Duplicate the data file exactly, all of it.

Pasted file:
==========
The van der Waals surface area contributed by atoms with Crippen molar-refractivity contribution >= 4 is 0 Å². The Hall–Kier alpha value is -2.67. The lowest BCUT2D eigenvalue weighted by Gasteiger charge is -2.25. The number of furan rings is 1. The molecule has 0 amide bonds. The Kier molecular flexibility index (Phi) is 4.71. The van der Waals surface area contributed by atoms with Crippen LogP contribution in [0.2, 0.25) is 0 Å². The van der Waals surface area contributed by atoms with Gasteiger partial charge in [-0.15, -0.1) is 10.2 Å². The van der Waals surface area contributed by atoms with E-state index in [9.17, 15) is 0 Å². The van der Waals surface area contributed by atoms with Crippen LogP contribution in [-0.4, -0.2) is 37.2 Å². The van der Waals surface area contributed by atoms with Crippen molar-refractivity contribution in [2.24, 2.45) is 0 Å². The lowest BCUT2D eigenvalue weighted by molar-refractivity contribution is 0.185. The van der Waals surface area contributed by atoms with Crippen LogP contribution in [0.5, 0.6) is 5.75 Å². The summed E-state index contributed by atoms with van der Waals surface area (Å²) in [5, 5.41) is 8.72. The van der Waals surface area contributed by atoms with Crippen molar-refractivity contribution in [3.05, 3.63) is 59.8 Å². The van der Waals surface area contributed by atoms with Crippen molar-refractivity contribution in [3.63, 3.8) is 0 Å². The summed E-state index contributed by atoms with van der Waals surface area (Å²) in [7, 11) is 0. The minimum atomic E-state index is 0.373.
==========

The van der Waals surface area contributed by atoms with Crippen molar-refractivity contribution >= 4 is 0 Å². The Hall–Kier alpha value is -2.67. The lowest BCUT2D eigenvalue weighted by Gasteiger charge is -2.25. The number of furan rings is 1. The molecule has 0 amide bonds. The Kier molecular flexibility index (Phi) is 4.71. The van der Waals surface area contributed by atoms with Crippen LogP contribution in [0.2, 0.25) is 0 Å². The van der Waals surface area contributed by atoms with Gasteiger partial charge in [-0.15, -0.1) is 10.2 Å². The van der Waals surface area contributed by atoms with E-state index in [9.17, 15) is 0 Å². The van der Waals surface area contributed by atoms with Crippen LogP contribution in [-0.4, -0.2) is 37.2 Å². The van der Waals surface area contributed by atoms with Crippen molar-refractivity contribution in [2.24, 2.45) is 0 Å². The lowest BCUT2D eigenvalue weighted by molar-refractivity contribution is 0.185. The van der Waals surface area contributed by atoms with Crippen LogP contribution in [0.5, 0.6) is 5.75 Å². The summed E-state index contributed by atoms with van der Waals surface area (Å²) in [5, 5.41) is 8.72. The van der Waals surface area contributed by atoms with Crippen molar-refractivity contribution in [3.05, 3.63) is 59.8 Å². The van der Waals surface area contributed by atoms with Crippen molar-refractivity contribution in [3.63, 3.8) is 0 Å². The summed E-state index contributed by atoms with van der Waals surface area (Å²) in [7, 11) is 0. The minimum atomic E-state index is 0.373.